In describing the transformation he’s experienced as part of the Doctor of Ministry program at Alliance Theological Seminary, Carl says that one class in particular, “radically opened my mind and eyes and thoughts on how to be a leader.” He’s not just learning new things; he’s also gaining a new perspective and being transformed. In his words, “I have literally thanked God more than five hundred times for the things that went on in Soul Care. God delivered me from things I had no idea were affecting me.” Carl used to have an overactive mind and found it difficult to rest or relax. “I thought everybody’s mind ran like a dual computer. I would be thinking of two different things all the time—twenty-four hours a day. My mind never quit running. In the middle of the Soul Care class, I realized God had cleared my mind. And if I would’ve just gotten that one thing from the class, it would have been worth all the tuition and hours and effort, because it’s changed my life in ways I didn’t even know [were possible]. Soul Care radically changed my life and my wife’s life.”

The transformation Carl experienced as part of Alliance Theological Seminary’s Doctor of Ministry program was more than intellectual and spiritual, it was physical as well. As he recounts, “it has really dramatically changed both me and my wife. For me, the clearing of my mind has been amazing. Dr. Ron Walborn prayed for my class—not for me, but I happened to be the one that he had his hand on. I received a partial healing of my diabetes. It was a very meaningful healing in that it healed an unquenchable thirst I had been suffering with for five or so years. It also helped me to sleep through the night rather than waking up four or five times every night. So, it was a pretty substantial physical healing as well.”

In addition to giving students a transformative education that will prepare them to work wherever they are called to go, the Doctor of Ministry program at Alliance Theological Seminary also facilitates deep and lasting relationships between students within a cohort. Meaningful friendships are formed, and opportunities to collaborate and support one another’s ministries are very common. Carl has experienced this as well, “One of the people in my cohort came all the way to Thailand with a team to visit our work because of our cohort. So, I totally believe in it.”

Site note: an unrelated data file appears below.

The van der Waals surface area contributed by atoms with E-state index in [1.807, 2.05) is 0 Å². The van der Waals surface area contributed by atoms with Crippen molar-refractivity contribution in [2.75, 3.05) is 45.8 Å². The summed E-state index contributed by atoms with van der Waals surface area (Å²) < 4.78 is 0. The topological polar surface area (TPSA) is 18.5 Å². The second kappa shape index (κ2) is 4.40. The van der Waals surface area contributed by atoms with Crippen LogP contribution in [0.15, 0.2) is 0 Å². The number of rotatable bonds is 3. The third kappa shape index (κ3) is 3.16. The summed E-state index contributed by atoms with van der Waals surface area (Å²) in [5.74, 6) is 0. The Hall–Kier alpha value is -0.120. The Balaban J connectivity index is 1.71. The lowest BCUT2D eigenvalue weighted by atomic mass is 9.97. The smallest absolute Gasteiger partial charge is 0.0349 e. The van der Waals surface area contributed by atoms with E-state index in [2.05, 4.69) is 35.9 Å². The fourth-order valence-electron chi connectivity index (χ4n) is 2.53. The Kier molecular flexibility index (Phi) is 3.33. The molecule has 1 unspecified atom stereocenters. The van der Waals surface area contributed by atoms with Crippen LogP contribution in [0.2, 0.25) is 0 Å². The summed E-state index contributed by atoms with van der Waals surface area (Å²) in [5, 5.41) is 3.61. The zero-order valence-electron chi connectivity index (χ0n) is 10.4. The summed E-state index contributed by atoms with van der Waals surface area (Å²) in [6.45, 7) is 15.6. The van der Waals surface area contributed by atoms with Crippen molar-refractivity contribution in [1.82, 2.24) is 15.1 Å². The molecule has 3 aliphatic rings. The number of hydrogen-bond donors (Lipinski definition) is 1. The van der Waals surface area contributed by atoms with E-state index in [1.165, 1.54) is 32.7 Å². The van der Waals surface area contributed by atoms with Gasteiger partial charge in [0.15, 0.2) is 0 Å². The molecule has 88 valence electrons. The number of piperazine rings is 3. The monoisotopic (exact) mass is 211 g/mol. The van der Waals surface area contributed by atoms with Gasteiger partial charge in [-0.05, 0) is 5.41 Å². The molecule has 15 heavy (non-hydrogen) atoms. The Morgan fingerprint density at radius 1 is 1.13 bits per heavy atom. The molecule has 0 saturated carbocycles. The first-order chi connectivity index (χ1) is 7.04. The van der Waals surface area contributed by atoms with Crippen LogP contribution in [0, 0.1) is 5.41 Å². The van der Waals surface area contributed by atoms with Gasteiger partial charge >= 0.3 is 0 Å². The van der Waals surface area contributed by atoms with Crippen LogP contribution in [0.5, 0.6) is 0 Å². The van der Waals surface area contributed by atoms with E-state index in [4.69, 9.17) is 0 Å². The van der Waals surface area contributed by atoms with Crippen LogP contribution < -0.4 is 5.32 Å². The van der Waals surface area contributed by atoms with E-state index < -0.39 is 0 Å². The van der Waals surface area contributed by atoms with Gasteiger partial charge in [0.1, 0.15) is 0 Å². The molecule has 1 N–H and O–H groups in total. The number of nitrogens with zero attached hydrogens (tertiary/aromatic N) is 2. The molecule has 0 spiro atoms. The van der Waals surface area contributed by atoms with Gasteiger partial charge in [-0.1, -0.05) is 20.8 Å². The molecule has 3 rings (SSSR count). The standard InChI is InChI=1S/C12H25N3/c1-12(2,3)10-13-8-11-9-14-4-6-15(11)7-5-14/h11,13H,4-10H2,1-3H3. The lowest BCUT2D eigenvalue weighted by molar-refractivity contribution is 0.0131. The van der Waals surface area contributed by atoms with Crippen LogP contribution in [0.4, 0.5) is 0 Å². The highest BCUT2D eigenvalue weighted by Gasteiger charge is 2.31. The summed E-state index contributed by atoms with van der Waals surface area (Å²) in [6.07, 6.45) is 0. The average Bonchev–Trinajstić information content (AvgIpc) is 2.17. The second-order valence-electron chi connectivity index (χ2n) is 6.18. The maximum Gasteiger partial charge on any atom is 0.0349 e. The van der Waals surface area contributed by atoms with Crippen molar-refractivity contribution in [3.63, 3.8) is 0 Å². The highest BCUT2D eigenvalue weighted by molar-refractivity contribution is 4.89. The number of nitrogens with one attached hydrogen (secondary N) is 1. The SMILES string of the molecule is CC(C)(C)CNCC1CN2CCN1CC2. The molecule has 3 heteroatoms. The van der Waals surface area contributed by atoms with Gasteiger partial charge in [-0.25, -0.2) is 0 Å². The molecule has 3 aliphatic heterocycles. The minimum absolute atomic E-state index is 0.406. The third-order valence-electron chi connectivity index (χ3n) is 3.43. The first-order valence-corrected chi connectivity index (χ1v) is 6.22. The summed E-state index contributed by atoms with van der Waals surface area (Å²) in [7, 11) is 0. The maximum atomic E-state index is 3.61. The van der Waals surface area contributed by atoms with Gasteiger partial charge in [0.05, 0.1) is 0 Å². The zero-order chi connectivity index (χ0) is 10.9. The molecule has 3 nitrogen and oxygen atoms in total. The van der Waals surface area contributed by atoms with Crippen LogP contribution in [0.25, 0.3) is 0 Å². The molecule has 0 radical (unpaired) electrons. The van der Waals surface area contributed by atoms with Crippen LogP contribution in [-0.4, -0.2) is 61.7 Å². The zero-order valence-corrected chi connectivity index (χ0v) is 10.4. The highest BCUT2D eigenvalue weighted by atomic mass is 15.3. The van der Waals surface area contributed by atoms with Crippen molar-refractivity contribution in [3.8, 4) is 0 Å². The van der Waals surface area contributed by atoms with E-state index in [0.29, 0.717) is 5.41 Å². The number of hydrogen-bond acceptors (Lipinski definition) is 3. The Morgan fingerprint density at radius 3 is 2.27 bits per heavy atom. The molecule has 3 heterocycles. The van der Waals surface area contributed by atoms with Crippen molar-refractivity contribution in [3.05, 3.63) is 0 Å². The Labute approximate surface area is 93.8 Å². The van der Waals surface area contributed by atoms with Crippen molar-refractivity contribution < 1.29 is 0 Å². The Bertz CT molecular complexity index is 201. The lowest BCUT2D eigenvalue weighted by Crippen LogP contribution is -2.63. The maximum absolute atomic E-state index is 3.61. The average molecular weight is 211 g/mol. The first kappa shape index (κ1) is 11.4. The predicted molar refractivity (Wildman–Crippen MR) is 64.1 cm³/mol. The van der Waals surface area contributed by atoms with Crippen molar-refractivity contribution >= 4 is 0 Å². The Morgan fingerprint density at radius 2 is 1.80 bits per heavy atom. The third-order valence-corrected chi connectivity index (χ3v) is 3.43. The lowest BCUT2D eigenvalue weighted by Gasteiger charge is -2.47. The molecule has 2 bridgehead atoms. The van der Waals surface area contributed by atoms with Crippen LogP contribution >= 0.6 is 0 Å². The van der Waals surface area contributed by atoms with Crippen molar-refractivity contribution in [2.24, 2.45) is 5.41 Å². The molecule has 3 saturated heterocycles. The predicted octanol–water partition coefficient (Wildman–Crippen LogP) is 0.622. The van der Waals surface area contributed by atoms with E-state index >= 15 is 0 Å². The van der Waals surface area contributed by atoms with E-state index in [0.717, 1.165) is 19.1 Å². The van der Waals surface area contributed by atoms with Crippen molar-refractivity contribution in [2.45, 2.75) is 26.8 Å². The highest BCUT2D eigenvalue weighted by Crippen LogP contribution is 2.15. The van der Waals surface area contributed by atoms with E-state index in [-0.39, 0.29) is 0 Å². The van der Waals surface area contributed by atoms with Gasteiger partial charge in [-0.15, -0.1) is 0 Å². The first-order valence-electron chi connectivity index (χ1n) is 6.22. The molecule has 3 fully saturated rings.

On December 5, 2019, Carl successfully defended his doctoral dissertation to complete the Doctor of Ministry program at Alliance Theological Seminary. Carl’s dissertation, “How Remember Nhu Safe Houses Prevented Children from Entering the Sex Trade in Thailand (2007-2018),” will be published on the ProQuest website and available to the public. In the meantime, you can request a digital copy by emailing Dr. Frank Chan.

Carl has nothing but praise for the Doctor of Ministry program at Alliance Theological Seminary. When asked to describe it in one word, he said, “life changing—for sure.” He went on to say, “I have literally completed twenty-five years of schooling [over the course of my life], and I have never enjoyed a year of schooling until these last two [at Alliance Theological Seminary]. I’ve thoroughly enjoyed them, and that is saying a lot, because I’ve always done well in school, but I’ve never enjoyed it. I’ve enjoyed everything in the Doctor of Ministry program [at Alliance Theological Seminary]. And I don’t say that lightly.”